Posts: 274
Location: nr Nottingham

PostPosted: Thu Jan 11, 2007 1:47 pm    Post subject: Reply with quote

Hi Michael,

A long time since I've said hello. Thank you for this thread. Of course being a devotee of the 5th KOSB I am naturally biased, but it was a magnificent feat both in technical and soldiering terms.

The map you give has also sorted the action where Sgt, 1231/240173, William Richardson (Moffat) was awarded the Military Medal, ".... for bombing at Pink House."

Cheers,

Stuart
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michaeldr



Joined: 25 Dec 2006
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PostPosted: Wed Jan 17, 2007 3:55 pm    Post subject: Reply with quote

Thanks Stuart,

Glad to have been of some help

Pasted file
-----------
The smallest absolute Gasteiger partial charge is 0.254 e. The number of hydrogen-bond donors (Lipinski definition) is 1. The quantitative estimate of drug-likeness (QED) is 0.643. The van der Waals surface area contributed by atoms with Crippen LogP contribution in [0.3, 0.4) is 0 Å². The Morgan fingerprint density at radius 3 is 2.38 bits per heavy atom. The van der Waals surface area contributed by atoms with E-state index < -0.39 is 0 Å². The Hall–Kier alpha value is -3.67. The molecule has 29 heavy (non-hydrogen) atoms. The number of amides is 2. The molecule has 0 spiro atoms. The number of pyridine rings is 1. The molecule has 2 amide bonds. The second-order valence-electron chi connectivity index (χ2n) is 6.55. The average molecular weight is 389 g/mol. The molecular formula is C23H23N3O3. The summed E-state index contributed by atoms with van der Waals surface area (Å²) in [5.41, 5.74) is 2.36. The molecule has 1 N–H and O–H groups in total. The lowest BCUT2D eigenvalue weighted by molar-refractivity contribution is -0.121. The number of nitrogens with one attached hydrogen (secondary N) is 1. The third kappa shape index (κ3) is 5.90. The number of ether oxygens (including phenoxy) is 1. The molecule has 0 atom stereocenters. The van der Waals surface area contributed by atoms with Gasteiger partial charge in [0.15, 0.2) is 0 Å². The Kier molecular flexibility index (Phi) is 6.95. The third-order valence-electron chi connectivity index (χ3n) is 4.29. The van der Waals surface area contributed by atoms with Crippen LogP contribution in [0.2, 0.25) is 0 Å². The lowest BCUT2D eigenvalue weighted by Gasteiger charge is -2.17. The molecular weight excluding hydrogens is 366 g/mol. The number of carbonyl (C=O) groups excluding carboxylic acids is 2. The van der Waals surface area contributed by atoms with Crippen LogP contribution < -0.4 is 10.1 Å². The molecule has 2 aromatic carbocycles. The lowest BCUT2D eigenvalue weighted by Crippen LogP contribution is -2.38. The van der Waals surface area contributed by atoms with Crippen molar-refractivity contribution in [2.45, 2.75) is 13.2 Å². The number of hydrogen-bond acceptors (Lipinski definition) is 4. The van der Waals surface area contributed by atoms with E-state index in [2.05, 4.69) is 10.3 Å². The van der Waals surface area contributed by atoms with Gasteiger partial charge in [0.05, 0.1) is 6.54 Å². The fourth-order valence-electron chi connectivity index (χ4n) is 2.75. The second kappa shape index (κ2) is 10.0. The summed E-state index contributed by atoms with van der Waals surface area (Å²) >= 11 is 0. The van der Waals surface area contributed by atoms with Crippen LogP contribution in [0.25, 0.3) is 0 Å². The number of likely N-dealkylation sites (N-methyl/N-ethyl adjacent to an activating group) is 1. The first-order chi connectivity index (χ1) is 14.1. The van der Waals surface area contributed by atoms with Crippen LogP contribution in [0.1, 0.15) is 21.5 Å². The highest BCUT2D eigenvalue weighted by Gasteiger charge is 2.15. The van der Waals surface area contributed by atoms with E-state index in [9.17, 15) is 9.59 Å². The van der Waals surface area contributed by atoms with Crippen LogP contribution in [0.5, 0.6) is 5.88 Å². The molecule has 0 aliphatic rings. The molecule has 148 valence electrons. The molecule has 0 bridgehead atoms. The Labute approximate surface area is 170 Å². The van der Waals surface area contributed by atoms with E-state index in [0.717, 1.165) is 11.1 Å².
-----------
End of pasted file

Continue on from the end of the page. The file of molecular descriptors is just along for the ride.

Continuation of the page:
best regards
Michael
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michaeldr



Joined: 25 Dec 2006
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PostPosted: Thu Feb 01, 2007 4:11 pm    Post subject: Reply with quote

quote from the first post above: "…the 155th Brigade moved up to the mill and dam at Jerisheh, where it was to secure the crossing..."

The picture below is an Official Egyptian Photograph from the IWM collection. It shows the 'Mill at Jerishoh [Jerisheh] on the Auja where one of the British crossings was made.'
Today one can still see the lower courses of the stonework of the water-mill, including the arches where the water rushes through as it returns to the river.

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DerekR
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PostPosted: Sun Mar 02, 2008 8:35 pm    Post subject: Reply with quote

From an edition of the "Hawick Express" @ 1926:


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michaeldr



Joined: 25 Dec 2006
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PostPosted: Mon Mar 03, 2008 7:17 am    Post subject: Reply with quote

Derek

Many thanks for adding that newspaper clipping
Good to see that care was taken from such an early stage
though many miles from home

best regards
Michael